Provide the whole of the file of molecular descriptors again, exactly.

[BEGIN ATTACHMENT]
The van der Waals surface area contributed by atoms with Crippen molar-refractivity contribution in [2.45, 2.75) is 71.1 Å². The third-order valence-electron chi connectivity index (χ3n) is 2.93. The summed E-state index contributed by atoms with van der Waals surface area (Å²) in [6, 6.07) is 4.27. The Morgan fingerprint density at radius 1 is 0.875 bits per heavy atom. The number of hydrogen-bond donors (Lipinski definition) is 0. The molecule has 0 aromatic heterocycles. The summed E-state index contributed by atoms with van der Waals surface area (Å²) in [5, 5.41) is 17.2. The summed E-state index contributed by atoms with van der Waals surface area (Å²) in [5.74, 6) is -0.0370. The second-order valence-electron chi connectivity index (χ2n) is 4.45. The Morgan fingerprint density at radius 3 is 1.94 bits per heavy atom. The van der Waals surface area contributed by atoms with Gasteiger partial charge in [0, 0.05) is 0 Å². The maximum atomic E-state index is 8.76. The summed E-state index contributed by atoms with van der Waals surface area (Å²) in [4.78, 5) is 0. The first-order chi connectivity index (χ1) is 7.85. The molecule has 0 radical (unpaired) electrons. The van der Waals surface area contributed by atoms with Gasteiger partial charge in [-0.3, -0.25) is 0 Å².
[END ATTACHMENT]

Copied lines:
The van der Waals surface area contributed by atoms with Crippen molar-refractivity contribution in [2.45, 2.75) is 71.1 Å². The third-order valence-electron chi connectivity index (χ3n) is 2.93. The summed E-state index contributed by atoms with van der Waals surface area (Å²) in [6, 6.07) is 4.27. The Morgan fingerprint density at radius 1 is 0.875 bits per heavy atom. The number of hydrogen-bond donors (Lipinski definition) is 0. The molecule has 0 aromatic heterocycles. The summed E-state index contributed by atoms with van der Waals surface area (Å²) in [5, 5.41) is 17.2. The summed E-state index contributed by atoms with van der Waals surface area (Å²) in [5.74, 6) is -0.0370. The second-order valence-electron chi connectivity index (χ2n) is 4.45. The Morgan fingerprint density at radius 3 is 1.94 bits per heavy atom. The van der Waals surface area contributed by atoms with Gasteiger partial charge in [0, 0.05) is 0 Å². The maximum atomic E-state index is 8.76. The summed E-state index contributed by atoms with van der Waals surface area (Å²) in [4.78, 5) is 0. The first-order chi connectivity index (χ1) is 7.85. The molecule has 0 radical (unpaired) electrons. The van der Waals surface area contributed by atoms with Gasteiger partial charge in [-0.3, -0.25) is 0 Å².